Finding Shelter

A Harvard Square Homeless Shelter volunteer reflects on community

Down the six-o’clock streets of Cambridge, down a flight of stairs, down a ramp into the basement of a church, and I’ve made it to the sun-shiningest summer hotspot with the broad-smilingest crew anyone could hope for, and I feel lucky. I knew a thing or two about the tremendous challenges faced by the chronically-underserved homeless population in the area, and so I started dropping by the Harvard Square Summer shelter a few nights a week just to do my part. Of course, we worked to provide for the needs of twelve guests as best as possible, offering a safe and comfortable night’s stay, hot meals, laundry, and a supportive environment. But as a transitional shelter, we also worked one-on-one with guests to provide a full range of resources and take cumulative steps to transition out of homelessness and into permanent housing and employment.

It was this energy and these people that took me from a few weekly visits to feeling as though I was a part of a community, where I was popping into the shelter almost every night.

It’s fantastic, yes; but what sets this place apart is not its programming, but rather its people. I can feel the life and vibrant energy beaming from my supervisors as they weave around the space, brewing up coffee, putting out plates and firing up the stove. My fellow volunteers are eager to spice up the chili, slice the bread, hop out for a donation run, and wax poetic on philosophy and home states as we share some ripe peaches. Song and dance are known to flare up in the kitchen, along with banter, puns, and abundant laughter. The energy is relaxed, convivial, enthused, and contagious; that sprit carries into our work, making every task enjoyable. Serious challenges like strong heat and moody appliances can never make a dent in the communal vibes. It was this energy and these people that took me from a few weekly visits to feeling as though I was a part of a community, where I was popping into the shelter almost every night.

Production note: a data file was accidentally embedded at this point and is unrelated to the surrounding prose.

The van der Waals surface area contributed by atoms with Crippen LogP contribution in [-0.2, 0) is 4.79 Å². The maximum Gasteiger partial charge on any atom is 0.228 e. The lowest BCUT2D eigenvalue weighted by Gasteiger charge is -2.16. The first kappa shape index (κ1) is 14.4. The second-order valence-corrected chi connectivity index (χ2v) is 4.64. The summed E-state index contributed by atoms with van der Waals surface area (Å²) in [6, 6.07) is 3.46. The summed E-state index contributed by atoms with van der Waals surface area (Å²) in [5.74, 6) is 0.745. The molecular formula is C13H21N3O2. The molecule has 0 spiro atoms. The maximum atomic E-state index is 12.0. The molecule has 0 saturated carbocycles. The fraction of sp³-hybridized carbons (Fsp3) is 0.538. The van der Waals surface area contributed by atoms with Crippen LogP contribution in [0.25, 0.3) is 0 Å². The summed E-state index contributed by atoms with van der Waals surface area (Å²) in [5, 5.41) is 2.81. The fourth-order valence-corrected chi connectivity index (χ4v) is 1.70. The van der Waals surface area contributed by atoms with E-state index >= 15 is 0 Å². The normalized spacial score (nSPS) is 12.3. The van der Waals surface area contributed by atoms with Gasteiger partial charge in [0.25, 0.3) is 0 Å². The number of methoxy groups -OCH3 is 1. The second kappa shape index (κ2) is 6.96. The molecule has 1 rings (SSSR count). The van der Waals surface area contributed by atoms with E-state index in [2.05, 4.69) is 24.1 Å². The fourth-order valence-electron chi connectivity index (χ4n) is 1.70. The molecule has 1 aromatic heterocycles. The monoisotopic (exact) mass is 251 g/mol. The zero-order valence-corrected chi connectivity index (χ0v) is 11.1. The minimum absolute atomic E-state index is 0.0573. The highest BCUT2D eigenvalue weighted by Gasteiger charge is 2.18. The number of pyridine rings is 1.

Harvard Square Summer Shelter volunteers have a BBQ this summer.

Harvard Square Summer Shelter volunteers have a BBQ this summer.

This kind of positive energy makes a difference to our guests. One comments: “Every shelter should be run like this one. The students work hard and are dedicated to this program.” The fact is, much of the enthusiasm and love we have for our work comes from the guests themselves. Always friendly and welcoming to conversation, the guests share with volunteers a wealth of great stories, humor, and experience as we relax around the dinner tables or as we work on case management. One staff member explains: “I have established a wonderful relationship with my client, and I want to have more of that in the future.” Indeed, ask any of the staff and they’ll tell you that conversations with the guests are the most important part of our job, and by far the most enriching part of the shelter experience for us as volunteers. There is an ever-present and mutual atmosphere of kind gratitude and the highest respect, expressed through sincere words and smiles as everyone in the shelter takes a whiff of pleasure from a shared space and a shared experience with exceptional individuals.

More than a place for students and those experiencing homelessness to raise awareness of homelessness and build a coalition against it, the Harvard Square Summer Shelter is a place of reciprocal respect, affirmation, and support. It is full of welcoming friends and pleasant sentiments, more than anywhere else I could think to be on a summer evening. For guests, for staff and for volunteers, it’s a fantastic place to call home for a while.

Lance Johnson is a student volunteer at the Harvard Square Summer Shelter.